Zoe Leonard, Chastity Belt, 1990/93. Courtesy of the artist, Galerie Gisela Capitain, Cologne, and Hauser & Wirth, New York.

Zoe Leonard, Chastity Belt, 1990/93. Courtesy of the artist, Galerie Gisela Capitain, Cologne, and Hauser & Wirth, New York.

In Leonard’s work, even something as innocuous as a tree serves as a witness to the will to power. Leonard reveals them as prisoners fighting to break free from their incarcerations. A series of work from the 1990s and 2000s shows city trees’ roots bursting forth from sidewalks, or scarred and dying while trapped behind chain link fences. Similarly, the installation Tree (1997) occupies MOCA Los Angeles’s galleries like a giant Frankenstein’s monster: Once a living thing, Leonard’s tree has been broken into segments and stitched together with metal wires, bolts, and plates. The half-tree, half-thing stretches out its branches, propped up by rods that resemble hospital-issued walking sticks.
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The museum’s curatorial team recognizes the stringency of Leonard’s vision, and in their hanging, they offer respite, as well as warning signs. On one of the walls hangs the spirit-lifting Roll #5, 6, 4 + 2 (2006/2016), which consists of contact sheets revealing birds flying through the clouds above industrial buildings. But then, in shots such as January 27, frame 8 (2012) and January 23, frame 8 (2011), we find black-and-white pictures of the sun, and remember that there are some things that we should not look at directly.
Leonard counsels us to forget that rule, and to keep our eyes open to the whole, harsh world. She conveys this advice in her delicate re-photographing of her own family’s candid snapshots, taken from the 1930s through ’50s. In this suite, we discern Leonard’s relatives sailing to America from London and Warsaw in the 1940s and looking over ship rails toward the Statue of Liberty. Glare intrudes on some of the photographs; Leonard reproduces others with minute variations on the original cropping, as if meditating on the vagaries of memory. In today’s climate of migrant-hate and the rise of white-supremacist ideology, it’s not difficult to tack a through line from the bearded lady to the bear, the sun, and the stateless people who managed to survive the flight from Warsaw to Ellis Island.
Zoe Leonard, Analogue (detail), 1998 - 2009. © Zoe Leonard. Courtesy of the artist, Hauser & Wirth, and Galerie Gisela Capitain, Cologne.

Zoe Leonard, Analogue (detail), 1998 - 2009. © Zoe Leonard. Courtesy of the artist, Hauser & Wirth, and Galerie Gisela Capitain, Cologne.

In her panoramic and epic series “Analogue,” a group of 412 photographs now on view at Hauser & Wirth, Leonard translates her themes of otherness, visibility, and fact-facing into political economics. Leonard began taking pictures of shuttered and cluttered storefronts in the Lower East Side in the late 1990s, at first with the aim of documenting material culture imperiled by gentrification. The New York images show closed-up shops whose brands promise better days—“New Images/Unisex,”reads one, while another displays a sign offering “True Desires for Beauty.”Later, Leonard traveled with assistants to the Middle East, Africa, Eastern Europe, Cuba, and Mexico, and shot storefronts there. In the process of documenting small-scale, international retail, Leonard began to reveal the hidden tales of the global economy, where cheap goods are flashily vended in New York, then repackaged in bulk and sold to Yugoslavs or Mexicans, winding up patched and flogged at flea markets in Uganda or Cuba (one of the photographs shows a battered red rotary phone placed close to a bootleg Batman video).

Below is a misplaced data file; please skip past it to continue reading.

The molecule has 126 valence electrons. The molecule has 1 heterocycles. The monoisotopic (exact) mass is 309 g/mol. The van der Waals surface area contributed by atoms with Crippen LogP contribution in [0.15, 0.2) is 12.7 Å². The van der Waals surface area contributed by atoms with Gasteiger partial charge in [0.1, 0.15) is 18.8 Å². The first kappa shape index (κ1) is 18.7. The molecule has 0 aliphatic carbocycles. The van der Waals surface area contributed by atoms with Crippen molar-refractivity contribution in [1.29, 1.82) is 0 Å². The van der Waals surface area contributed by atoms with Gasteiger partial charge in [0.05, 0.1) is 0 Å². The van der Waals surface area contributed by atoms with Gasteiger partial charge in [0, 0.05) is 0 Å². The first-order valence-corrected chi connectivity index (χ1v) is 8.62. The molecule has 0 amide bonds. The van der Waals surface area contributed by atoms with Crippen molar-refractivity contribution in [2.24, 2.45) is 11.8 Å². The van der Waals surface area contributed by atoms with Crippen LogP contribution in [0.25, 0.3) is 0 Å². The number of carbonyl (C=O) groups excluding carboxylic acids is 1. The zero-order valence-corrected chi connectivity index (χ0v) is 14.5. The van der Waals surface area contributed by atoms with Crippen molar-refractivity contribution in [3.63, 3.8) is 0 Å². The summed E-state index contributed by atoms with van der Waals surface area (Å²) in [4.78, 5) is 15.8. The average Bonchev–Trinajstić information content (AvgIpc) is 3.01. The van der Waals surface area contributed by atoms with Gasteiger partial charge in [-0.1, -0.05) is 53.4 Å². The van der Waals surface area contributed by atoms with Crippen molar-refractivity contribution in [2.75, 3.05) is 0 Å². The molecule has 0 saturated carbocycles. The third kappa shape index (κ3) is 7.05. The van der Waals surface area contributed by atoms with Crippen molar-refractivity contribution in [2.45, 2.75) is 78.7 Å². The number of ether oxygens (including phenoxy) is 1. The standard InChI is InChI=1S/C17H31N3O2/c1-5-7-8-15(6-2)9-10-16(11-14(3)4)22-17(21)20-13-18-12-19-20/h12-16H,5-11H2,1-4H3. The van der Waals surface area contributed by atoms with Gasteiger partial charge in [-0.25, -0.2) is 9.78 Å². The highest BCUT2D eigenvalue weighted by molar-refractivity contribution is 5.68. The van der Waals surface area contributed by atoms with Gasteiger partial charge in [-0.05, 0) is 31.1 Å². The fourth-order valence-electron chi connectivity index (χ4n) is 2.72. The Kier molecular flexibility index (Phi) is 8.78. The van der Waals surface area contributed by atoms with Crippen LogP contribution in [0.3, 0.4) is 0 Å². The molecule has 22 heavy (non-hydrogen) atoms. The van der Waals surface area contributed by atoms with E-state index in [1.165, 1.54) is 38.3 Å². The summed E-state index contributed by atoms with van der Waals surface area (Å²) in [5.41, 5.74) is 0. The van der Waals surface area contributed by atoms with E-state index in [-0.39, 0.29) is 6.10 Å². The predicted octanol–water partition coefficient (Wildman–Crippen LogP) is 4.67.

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The “Analogue” images prove less emotionally destabilizing than Head of a Dead Bear or Misia, but Leonard’s message remains the same: She wants a queer woman and a person with leukemia for president because they have learned about the world through the hard experience of having contact with it, rather than only observing it from a safe perch. They know what pain feels like, and also how power roams and whom and how it harms. A political system built on willful blindness and the deceits of exceptionalism may keep princes in the seat of power, but, as Leonard’s work teaches us, it can’t tell the truths that we have to confront in order to create real and lasting change.
Yxta Maya Murray